Ten Commandments All Cyclists Should Follow

Ten Commandments All Cyclists Should Follow
Image: iStock

Cyclists take to the streets to get to work, to get fit or purely because it feels great to ride a bike. But boy, do they cop a hiding from motorists. As a South Aussie-expat, this time of year is notorious for one thing: In the shadow of the Tour Down Under, cyclists take over the roads, footpath and cafes.

Here’s a list of commandments you should be following if you want to avoid getting a filthy spray from an indignant motorist.

#1 You Shall Wear A Helmet, Dummy

Look, if there’s a list of commandments for a cyclist, this is at the top. Not wearing a helmet is illegal but more than that, it’s just stupid. If you’re emulating your favourite cycling heroes, they all wore helmets. Wear the helmet.

#2 You Shall Not Ride Three Abreast

Most Australian roads are not wide enough for cyclists to accommodate cyclists riding right next to each other, especially if you are operating at three or more abreast. Yes, you can ride two abreast, but you must be within 1.5 metres of the other rider. Best practice would dictate that on tiny roads you try your best to ride in single file, if only out of courtesy – though this may not be the ‘rule’ it’s just the best thing to do to ensure safety for yourself and for others using the road.

Plus, if you’re riding in a peloton of your own making, you’re going to quickly anger motorists behind you.

#3 You Shall Always Use The Bike Lane

Sadly, the luxury of a bike lane doesn’t exist in many major cities, which does make this one harder to follow. But if there is a bike lane there, you need to use it – that’s not just a commandment, that’s actually the law. Councils and local governments need to do a better job providing spaces for cyclists to use, but there are more times than I wish to count where I’ve seen a cyclist ignore the bike lane in favour of riding on a footpath or street – for no good reason.

#4 You Shall Not Ride On The Footpath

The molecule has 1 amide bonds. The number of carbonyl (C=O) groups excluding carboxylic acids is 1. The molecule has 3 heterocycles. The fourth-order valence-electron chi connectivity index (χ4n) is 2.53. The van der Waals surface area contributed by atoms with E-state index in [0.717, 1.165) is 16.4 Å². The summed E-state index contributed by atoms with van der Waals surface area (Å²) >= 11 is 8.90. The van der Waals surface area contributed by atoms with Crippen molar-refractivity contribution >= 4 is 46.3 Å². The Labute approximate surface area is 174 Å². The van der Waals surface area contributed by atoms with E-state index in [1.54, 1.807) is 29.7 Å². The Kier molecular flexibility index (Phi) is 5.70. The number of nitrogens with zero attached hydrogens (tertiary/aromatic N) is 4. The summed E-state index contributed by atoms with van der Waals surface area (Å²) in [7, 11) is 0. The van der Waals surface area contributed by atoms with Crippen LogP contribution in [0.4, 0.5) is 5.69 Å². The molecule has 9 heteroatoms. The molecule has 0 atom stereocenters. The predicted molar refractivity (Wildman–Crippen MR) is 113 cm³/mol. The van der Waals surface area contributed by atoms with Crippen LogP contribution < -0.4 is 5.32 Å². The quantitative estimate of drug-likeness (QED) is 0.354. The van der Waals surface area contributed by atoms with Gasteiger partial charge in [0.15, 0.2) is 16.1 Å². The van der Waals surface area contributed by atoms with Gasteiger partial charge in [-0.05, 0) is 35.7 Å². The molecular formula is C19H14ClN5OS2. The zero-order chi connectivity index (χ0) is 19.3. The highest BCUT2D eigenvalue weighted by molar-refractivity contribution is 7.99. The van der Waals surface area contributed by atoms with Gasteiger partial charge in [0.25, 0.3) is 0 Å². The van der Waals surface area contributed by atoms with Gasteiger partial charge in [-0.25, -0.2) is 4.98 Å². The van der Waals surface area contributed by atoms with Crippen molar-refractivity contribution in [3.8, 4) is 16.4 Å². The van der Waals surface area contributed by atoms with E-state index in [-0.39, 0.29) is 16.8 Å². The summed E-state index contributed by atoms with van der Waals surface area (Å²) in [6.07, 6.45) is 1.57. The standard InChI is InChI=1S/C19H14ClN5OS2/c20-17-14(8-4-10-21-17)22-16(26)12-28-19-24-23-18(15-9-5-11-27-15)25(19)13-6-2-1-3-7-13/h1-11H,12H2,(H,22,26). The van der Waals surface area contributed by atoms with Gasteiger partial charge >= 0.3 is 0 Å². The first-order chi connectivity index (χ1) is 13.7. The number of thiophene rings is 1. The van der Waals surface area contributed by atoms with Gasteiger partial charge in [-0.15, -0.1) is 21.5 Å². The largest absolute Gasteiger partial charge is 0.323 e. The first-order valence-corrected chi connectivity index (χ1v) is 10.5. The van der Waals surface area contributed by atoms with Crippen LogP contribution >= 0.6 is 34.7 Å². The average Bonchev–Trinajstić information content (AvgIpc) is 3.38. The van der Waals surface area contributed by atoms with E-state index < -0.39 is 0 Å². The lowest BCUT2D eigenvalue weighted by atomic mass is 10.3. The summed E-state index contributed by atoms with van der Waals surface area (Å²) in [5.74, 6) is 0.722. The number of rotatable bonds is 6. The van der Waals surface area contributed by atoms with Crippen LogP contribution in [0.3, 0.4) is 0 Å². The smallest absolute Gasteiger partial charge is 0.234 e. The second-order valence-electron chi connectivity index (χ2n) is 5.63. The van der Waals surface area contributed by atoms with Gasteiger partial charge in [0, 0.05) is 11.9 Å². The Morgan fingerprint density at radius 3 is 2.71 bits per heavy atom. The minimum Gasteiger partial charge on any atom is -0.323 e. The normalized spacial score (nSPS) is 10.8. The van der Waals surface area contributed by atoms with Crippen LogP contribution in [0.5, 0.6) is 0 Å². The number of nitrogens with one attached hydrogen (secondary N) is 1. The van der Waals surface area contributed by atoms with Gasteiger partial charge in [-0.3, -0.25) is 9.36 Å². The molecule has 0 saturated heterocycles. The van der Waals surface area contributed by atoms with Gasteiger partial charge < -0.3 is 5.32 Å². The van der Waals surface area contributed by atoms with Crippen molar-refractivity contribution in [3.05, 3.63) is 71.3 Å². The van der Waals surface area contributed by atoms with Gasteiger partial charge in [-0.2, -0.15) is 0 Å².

Follows on from above. The footpath is not a place for cyclists in Victoria or New South Wales. However, if you’re under 12 years of age, riding on a footpath is totally fine, but anyone over 12 years of age should not use the footpath when cycling unless they are accompanying a person under the age of 12. In other Australian states, you’re free to ride on the footpath as you desire but if you’re using a shared path, stick to the left as best you can.

Updated: Originally, this post did not distinguish between riding on the footpath in different Australian states. If you’re anywhere but Victoria or New South Wales, the footpath is to be shared. A good tip for both cyclists and pedestrians.

#5 You Shall Ring Your Bell

It’s true that cyclists get caught in this weird purgatory between the street and the footpath, which means that incur the wrath of both motorists and pedestrians. If you find yourself in breach of the above commandment, or if you’re using a shared path, then you’re going to have to ring your bell to let people know you’re there. It’s not always effective in this day and age (headphones have made sure of that), but it’s courtesy and it is a requirement of owning a bike. Not ringing the bell is a dick move.

#6 You Shall Wear High Visibility Gear

Pertinent at night specifically, but one to keep in mind, wearing blacks and greys will see you disappear into the asphalt, making you near impossible to spot. Make sure you always have your flashing lights turned on at night and you’ll prevent any unnecessary fracas with frustrated motorists.

#7 You Shall Not Run Red Lights

As a cyclist, you are considered a vehicle and, like a vehicle, have to obey the road rules. Running a red light is illegal. Don’t do this. It’s dangerous and stupid.

#8 You Shall Be Courteous On Public Transport

You’re bringing in a vehicle as wide as you are tall. You’re going to need to store that thing somewhere. When you get on a tram or a train, you are going to need to get in and out more than once so other commuters can get to their seats or get in the door. Bikes are big unwieldy things that, unfortunately, not a lot of public transport is designed to deal with. Get on last, get off first.

#9 You Shall Not Leave Share Bikes In A River

If you’re looking for a share bike, the best place to look is generally in a large body of water or the upper branches of a tree. Share bikes are a great concept that seems to have completely backfired, with the rentable velocipedes turning up, discarded, all over Australian cities. Most cyclists would have their own ride, but for those that just jump from share bike to share bike, don’t throw them in the river.